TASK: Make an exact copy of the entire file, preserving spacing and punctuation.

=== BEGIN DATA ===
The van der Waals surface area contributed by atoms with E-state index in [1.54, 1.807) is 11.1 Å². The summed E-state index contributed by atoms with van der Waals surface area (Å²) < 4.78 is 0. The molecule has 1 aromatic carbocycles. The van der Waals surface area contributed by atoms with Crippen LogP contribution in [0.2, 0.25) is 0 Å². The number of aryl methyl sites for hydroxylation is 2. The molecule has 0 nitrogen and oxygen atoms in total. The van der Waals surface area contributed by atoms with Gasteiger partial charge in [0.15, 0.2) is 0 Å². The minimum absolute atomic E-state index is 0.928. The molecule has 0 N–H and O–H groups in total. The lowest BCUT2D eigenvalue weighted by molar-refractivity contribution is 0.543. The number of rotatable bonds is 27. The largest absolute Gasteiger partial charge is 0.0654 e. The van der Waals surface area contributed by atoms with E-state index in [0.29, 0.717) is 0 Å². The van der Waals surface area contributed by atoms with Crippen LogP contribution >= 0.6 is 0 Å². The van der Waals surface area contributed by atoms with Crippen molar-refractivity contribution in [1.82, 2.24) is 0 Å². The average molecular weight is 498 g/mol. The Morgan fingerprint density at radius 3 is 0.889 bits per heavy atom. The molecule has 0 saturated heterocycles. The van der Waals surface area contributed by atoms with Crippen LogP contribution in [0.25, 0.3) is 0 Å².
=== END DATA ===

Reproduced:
The van der Waals surface area contributed by atoms with E-state index in [1.54, 1.807) is 11.1 Å². The summed E-state index contributed by atoms with van der Waals surface area (Å²) < 4.78 is 0. The molecule has 1 aromatic carbocycles. The van der Waals surface area contributed by atoms with Crippen LogP contribution in [0.2, 0.25) is 0 Å². The number of aryl methyl sites for hydroxylation is 2. The molecule has 0 nitrogen and oxygen atoms in total. The van der Waals surface area contributed by atoms with Gasteiger partial charge in [0.15, 0.2) is 0 Å². The minimum absolute atomic E-state index is 0.928. The molecule has 0 N–H and O–H groups in total. The lowest BCUT2D eigenvalue weighted by molar-refractivity contribution is 0.543. The number of rotatable bonds is 27. The largest absolute Gasteiger partial charge is 0.0654 e. The van der Waals surface area contributed by atoms with E-state index in [0.29, 0.717) is 0 Å². The van der Waals surface area contributed by atoms with Crippen LogP contribution >= 0.6 is 0 Å². The van der Waals surface area contributed by atoms with Crippen molar-refractivity contribution in [1.82, 2.24) is 0 Å². The average molecular weight is 498 g/mol. The Morgan fingerprint density at radius 3 is 0.889 bits per heavy atom. The molecule has 0 saturated heterocycles. The van der Waals surface area contributed by atoms with Crippen LogP contribution in [0.25, 0.3) is 0 Å².